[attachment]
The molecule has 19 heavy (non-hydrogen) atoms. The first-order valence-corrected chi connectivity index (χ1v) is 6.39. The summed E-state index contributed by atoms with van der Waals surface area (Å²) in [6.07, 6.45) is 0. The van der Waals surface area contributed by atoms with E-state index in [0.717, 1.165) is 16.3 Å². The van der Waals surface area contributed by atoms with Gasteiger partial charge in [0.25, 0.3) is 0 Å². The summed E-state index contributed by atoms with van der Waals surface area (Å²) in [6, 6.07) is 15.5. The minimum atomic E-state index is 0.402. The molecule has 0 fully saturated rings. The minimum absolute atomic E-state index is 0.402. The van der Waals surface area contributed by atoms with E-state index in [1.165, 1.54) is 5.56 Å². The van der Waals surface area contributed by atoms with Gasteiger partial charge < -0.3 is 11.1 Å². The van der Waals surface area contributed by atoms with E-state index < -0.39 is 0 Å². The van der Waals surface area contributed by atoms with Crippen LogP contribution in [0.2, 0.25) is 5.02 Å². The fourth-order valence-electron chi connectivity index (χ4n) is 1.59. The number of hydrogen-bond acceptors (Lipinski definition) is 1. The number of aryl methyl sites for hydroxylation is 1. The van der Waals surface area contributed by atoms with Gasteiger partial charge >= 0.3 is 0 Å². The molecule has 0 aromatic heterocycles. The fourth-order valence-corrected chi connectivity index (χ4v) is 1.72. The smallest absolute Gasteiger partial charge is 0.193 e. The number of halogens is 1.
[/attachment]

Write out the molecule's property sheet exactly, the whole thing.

The molecule has 19 heavy (non-hydrogen) atoms. The first-order valence-corrected chi connectivity index (χ1v) is 6.39. The summed E-state index contributed by atoms with van der Waals surface area (Å²) in [6.07, 6.45) is 0. The van der Waals surface area contributed by atoms with E-state index in [0.717, 1.165) is 16.3 Å². The van der Waals surface area contributed by atoms with Gasteiger partial charge in [0.25, 0.3) is 0 Å². The summed E-state index contributed by atoms with van der Waals surface area (Å²) in [6, 6.07) is 15.5. The minimum atomic E-state index is 0.402. The molecule has 0 fully saturated rings. The minimum absolute atomic E-state index is 0.402. The van der Waals surface area contributed by atoms with E-state index in [1.165, 1.54) is 5.56 Å². The van der Waals surface area contributed by atoms with Gasteiger partial charge < -0.3 is 11.1 Å². The van der Waals surface area contributed by atoms with E-state index < -0.39 is 0 Å². The van der Waals surface area contributed by atoms with Crippen LogP contribution in [0.2, 0.25) is 5.02 Å². The fourth-order valence-electron chi connectivity index (χ4n) is 1.59. The number of hydrogen-bond acceptors (Lipinski definition) is 1. The number of aryl methyl sites for hydroxylation is 1. The van der Waals surface area contributed by atoms with Gasteiger partial charge >= 0.3 is 0 Å². The molecule has 0 aromatic heterocycles. The fourth-order valence-corrected chi connectivity index (χ4v) is 1.72. The smallest absolute Gasteiger partial charge is 0.193 e. The number of halogens is 1.